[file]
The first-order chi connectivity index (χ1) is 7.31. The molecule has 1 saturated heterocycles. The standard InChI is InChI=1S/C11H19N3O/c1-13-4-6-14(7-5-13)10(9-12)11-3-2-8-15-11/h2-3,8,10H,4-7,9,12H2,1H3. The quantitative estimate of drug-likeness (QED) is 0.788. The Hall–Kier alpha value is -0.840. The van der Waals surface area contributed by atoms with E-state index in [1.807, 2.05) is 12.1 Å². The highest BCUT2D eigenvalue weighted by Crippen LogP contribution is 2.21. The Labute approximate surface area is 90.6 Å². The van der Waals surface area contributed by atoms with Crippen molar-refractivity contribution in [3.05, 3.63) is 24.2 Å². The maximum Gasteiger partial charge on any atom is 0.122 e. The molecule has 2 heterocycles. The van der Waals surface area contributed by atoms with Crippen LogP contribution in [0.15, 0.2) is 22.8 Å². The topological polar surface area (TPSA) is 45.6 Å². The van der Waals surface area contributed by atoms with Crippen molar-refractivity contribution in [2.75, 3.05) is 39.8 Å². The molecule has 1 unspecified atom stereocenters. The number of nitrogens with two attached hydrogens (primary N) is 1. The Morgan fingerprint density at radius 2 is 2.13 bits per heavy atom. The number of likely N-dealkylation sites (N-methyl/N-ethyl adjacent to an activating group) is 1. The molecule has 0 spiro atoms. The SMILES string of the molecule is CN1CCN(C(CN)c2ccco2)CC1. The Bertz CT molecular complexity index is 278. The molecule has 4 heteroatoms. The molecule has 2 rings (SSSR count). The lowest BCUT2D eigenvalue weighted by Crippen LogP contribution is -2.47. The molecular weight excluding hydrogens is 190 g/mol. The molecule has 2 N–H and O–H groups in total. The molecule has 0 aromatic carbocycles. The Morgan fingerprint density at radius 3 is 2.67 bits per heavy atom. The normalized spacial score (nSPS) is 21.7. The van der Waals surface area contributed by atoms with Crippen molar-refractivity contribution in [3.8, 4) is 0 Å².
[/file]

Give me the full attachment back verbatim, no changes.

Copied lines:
The first-order chi connectivity index (χ1) is 7.31. The molecule has 1 saturated heterocycles. The standard InChI is InChI=1S/C11H19N3O/c1-13-4-6-14(7-5-13)10(9-12)11-3-2-8-15-11/h2-3,8,10H,4-7,9,12H2,1H3. The quantitative estimate of drug-likeness (QED) is 0.788. The Hall–Kier alpha value is -0.840. The van der Waals surface area contributed by atoms with E-state index in [1.807, 2.05) is 12.1 Å². The highest BCUT2D eigenvalue weighted by Crippen LogP contribution is 2.21. The Labute approximate surface area is 90.6 Å². The van der Waals surface area contributed by atoms with Crippen molar-refractivity contribution in [3.05, 3.63) is 24.2 Å². The maximum Gasteiger partial charge on any atom is 0.122 e. The molecule has 2 heterocycles. The van der Waals surface area contributed by atoms with Crippen LogP contribution in [0.15, 0.2) is 22.8 Å². The topological polar surface area (TPSA) is 45.6 Å². The van der Waals surface area contributed by atoms with Crippen molar-refractivity contribution in [2.75, 3.05) is 39.8 Å². The molecule has 1 unspecified atom stereocenters. The number of nitrogens with two attached hydrogens (primary N) is 1. The Morgan fingerprint density at radius 2 is 2.13 bits per heavy atom. The number of likely N-dealkylation sites (N-methyl/N-ethyl adjacent to an activating group) is 1. The molecule has 0 spiro atoms. The SMILES string of the molecule is CN1CCN(C(CN)c2ccco2)CC1. The Bertz CT molecular complexity index is 278. The molecule has 4 heteroatoms. The molecule has 2 rings (SSSR count). The lowest BCUT2D eigenvalue weighted by Crippen LogP contribution is -2.47. The molecular weight excluding hydrogens is 190 g/mol. The molecule has 2 N–H and O–H groups in total. The molecule has 0 aromatic carbocycles. The Morgan fingerprint density at radius 3 is 2.67 bits per heavy atom. The normalized spacial score (nSPS) is 21.7. The van der Waals surface area contributed by atoms with Crippen molar-refractivity contribution in [3.8, 4) is 0 Å².